You aced the first interview, and now you're pressing your suit for a second. The prospects are looking good—you have a feeling you might get an offer. But before you get too excited, make sure you know what you will (and won't) accept salary-wise--before you're in the room.
Why? Because you might very well be asked to name your price. Budget is a big factor in hiring these days, and you need to be careful when about choosing your number: too high, and you may remove yourself from the running; too low, and the interviewers might start to wonder why you're undervaluing yourself (and if they take you up on it, you could lose out on thousands of dollars over the years).
Thus, it's best to learn as much as possible about the workload, benefits, and advancement potential of the position before answering—and to factor that in when calculating the following three figures:
1. The Average Pay for the Position
This is a necessity for orienting yourself in the current market and grounding your expectations in cold, hard reality. The average salary for a job title can be obtained from a variety of websites--like (ahem) this one--to the Department of Labor's online handbook. A general range should give you a loose number to begin playing with--the eventual goal being to factor in your¬ years of experience and special skills for an "asking price."
Remember: your location is a big factor in the wage equation, since cost of living varies from place to place (executive assistants, for example, make nearly double in New York City what those in a small town in middle America do). Be aware of this, especially if you're relocating, so that you're able to keep up your standard of living on the new salary.
2. Your Minimum
Now that you have your average pay range, take a look at the numbers on the low end of the spectrum. Make lists of big expenses like rent or mortgage payments down to weekly groceries and regular deposits to a savings account. Considering your budget, what's the smallest amount you could comfortably maintain your lifestyle on?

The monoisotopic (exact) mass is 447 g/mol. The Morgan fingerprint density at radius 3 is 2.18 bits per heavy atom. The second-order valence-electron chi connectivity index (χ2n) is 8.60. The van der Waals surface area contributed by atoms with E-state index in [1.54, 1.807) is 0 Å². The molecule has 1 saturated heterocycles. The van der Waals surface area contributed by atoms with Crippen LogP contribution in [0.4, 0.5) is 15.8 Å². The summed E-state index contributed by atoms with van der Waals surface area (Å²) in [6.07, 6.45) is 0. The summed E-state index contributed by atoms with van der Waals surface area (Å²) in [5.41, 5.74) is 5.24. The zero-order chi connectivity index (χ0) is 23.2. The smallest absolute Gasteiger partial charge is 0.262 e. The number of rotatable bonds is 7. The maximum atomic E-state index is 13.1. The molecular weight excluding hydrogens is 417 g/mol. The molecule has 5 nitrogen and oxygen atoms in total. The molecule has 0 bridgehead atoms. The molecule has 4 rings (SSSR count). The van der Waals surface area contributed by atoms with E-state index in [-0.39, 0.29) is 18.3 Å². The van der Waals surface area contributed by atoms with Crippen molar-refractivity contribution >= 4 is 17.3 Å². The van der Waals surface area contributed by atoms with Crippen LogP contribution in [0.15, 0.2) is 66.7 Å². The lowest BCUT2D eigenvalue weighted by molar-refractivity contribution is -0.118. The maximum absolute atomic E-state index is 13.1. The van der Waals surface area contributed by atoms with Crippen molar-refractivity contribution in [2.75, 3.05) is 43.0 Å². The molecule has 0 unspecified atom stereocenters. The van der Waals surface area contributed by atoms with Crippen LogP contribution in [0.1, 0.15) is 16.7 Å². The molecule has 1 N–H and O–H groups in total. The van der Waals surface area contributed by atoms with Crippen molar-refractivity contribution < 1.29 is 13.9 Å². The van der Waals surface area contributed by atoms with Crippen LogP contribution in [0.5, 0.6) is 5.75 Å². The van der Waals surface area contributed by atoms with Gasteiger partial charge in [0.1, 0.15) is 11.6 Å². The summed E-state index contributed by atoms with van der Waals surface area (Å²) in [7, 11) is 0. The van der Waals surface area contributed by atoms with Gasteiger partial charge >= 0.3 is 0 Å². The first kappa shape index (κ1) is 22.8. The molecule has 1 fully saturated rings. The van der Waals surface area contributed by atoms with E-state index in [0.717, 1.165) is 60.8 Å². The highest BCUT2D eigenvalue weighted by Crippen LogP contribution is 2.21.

Consider too whether non-monetary benefits to a job may be worth adjusting your standards of living for. Would tuition reimbursement for your MBA be worth a pay-cut? What about great health coverage for your family? Maybe work/life flexibility like telecommuting or a shorter workday could be more valuable in the long run than a certain dollar amount.
3. Your Desired Amount
Now the fun part: finding the highest salary you could justifiably ask for. Consider the difference between your average and minimum numbers to approximate. (For example, if your minimum is $80,000 and the average salary for the position is $90,000, you might consider $95,000-$100,000 a "want" range). As for the justification, write a few bullet points for the value you'd add to the company that makes you worth the big bucks. Be sure to take into account any previous track record for success as well as other offers you've received.
Also important to know: would you be willing to accept a higher salary for fewer benefits? What about more hours at the office? Have a clear picture of your boundaries before the meeting so that you won't make promises you can't (or won't want to) keep.
Salary is never an easy or comfortable conversation to have, but being prepared to discuss it takes a lot of the anxiety out of the process. Just keep in mind that knowledge really is power: the more questions you can get answered about the position (its benefits as well as its pitfalls) before putting a number on the table, the more likely you are to suggest and receive a salary that everyone's satisfied with.
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